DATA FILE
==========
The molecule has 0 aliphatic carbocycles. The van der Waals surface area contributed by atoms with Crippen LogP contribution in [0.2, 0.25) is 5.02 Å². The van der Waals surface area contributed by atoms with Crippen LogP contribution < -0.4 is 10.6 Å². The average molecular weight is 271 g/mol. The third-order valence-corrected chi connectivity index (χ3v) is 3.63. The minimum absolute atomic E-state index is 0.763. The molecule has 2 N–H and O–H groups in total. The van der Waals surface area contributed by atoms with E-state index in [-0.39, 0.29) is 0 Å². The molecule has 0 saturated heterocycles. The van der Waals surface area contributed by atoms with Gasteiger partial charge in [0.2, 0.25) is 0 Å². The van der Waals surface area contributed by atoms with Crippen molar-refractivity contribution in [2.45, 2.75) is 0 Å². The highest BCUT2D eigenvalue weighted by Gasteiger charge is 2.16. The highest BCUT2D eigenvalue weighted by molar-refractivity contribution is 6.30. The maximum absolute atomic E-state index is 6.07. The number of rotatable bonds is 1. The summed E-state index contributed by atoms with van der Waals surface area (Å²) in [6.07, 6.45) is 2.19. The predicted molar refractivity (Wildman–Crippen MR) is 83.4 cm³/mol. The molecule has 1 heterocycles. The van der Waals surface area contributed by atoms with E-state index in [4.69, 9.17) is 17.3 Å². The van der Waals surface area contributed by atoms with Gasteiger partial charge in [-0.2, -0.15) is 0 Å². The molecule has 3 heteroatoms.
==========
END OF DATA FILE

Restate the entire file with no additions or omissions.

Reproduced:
The molecule has 0 aliphatic carbocycles. The van der Waals surface area contributed by atoms with Crippen LogP contribution in [0.2, 0.25) is 5.02 Å². The van der Waals surface area contributed by atoms with Crippen LogP contribution < -0.4 is 10.6 Å². The average molecular weight is 271 g/mol. The third-order valence-corrected chi connectivity index (χ3v) is 3.63. The minimum absolute atomic E-state index is 0.763. The molecule has 2 N–H and O–H groups in total. The van der Waals surface area contributed by atoms with E-state index in [-0.39, 0.29) is 0 Å². The molecule has 0 saturated heterocycles. The van der Waals surface area contributed by atoms with Gasteiger partial charge in [0.2, 0.25) is 0 Å². The van der Waals surface area contributed by atoms with Crippen molar-refractivity contribution in [2.45, 2.75) is 0 Å². The highest BCUT2D eigenvalue weighted by Gasteiger charge is 2.16. The highest BCUT2D eigenvalue weighted by molar-refractivity contribution is 6.30. The maximum absolute atomic E-state index is 6.07. The number of rotatable bonds is 1. The summed E-state index contributed by atoms with van der Waals surface area (Å²) in [6.07, 6.45) is 2.19. The predicted molar refractivity (Wildman–Crippen MR) is 83.4 cm³/mol. The molecule has 1 heterocycles. The van der Waals surface area contributed by atoms with E-state index in [4.69, 9.17) is 17.3 Å². The van der Waals surface area contributed by atoms with Gasteiger partial charge in [-0.2, -0.15) is 0 Å². The molecule has 3 heteroatoms.